Sports are great to watch. Almost everyone has a favorite sport and player, and it’s a joy seeing the players give their best to win a match. I have been photographing the yearly edition of Portugal Open, my country’s biggest tennis tournament. Here are some sports photography tips I picked up along the years.
Use a long Lens
In sports photography, you may never be right next to the action. The playing fields are usually big, and the moment you’re trying to capture may be far from you. So, a long lens is a must. It depends on the sport, but at a minimum have a 70-200 lens. In tennis that’s what I use, sometimes with an extender. 400mm lenses are common, but are almost only used by professionals since they cost thousands of dollars.
Use a fast shutter speed
Sports is all about action and capturing it. The players and the ball move fast and are rarely still, so you must use a fast shutter speed. One way to work is to use Shutter Priority Mode. Choose a comfortable enough speed to freeze the movement, and let the camera set the aperture.
All DSLR cameras have burst mode, where it continues taking images as long as you keep the shutter button pressed. This is a great help for fast moving situations, such as a tennis player hitting a ball, or a football player hitting a header. This will mean you will have more images to sort through in editing, but it could mean getting a great shot when otherwise it can slip away in the moment.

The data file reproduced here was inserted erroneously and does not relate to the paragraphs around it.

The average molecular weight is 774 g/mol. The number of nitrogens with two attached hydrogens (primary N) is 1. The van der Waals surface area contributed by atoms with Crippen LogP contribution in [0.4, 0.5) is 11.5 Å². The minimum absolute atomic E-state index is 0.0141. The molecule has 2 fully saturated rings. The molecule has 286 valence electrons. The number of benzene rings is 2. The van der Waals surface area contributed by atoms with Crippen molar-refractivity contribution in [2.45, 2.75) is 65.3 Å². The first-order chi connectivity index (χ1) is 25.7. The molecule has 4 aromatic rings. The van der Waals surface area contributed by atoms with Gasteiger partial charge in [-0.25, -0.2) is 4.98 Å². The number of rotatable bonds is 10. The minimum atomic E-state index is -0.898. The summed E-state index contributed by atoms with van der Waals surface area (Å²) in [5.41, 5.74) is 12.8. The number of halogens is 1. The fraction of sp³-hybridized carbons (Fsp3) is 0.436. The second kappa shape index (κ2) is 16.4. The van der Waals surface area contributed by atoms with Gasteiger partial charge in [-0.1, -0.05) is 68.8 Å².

Know the sport
The more you know the sport you’re photographing, the better your images will be. You’ll be able to anticipate the best moments to capture and the position the players will be in. I photograph mainly tennis, a sport I follow with great interest. So I’m always looking for a player’s reaction or movement I can capture.
Include the ball
Most sports are played with a ball. It always adds to the image if you can include the ball. The information you provide will be more complete, and the viewers will immediately identify the sport.
When photographing people, be it a portrait or sports photography, be sure to clearly include the face of the subject. A photo with the back of a player is no way near as interesting as one where you can see his expression. There are some exceptions of course, like the image opening this post. It’s not a typical sports action photograph, it’s more of a moment.
Clear the background
Backgrounds are fundamental in photography in general. They should not distract from the main subject. In sports it’s harder to get a clear background. Most fields are surrounded by advertisement plaques, audience, and other elements. A wide aperture is helpful in these cases. The background will be blurred and attention will go to the action being photographed.
Do you usually photograph sports? What are the biggest challenges you face? Share in the comments.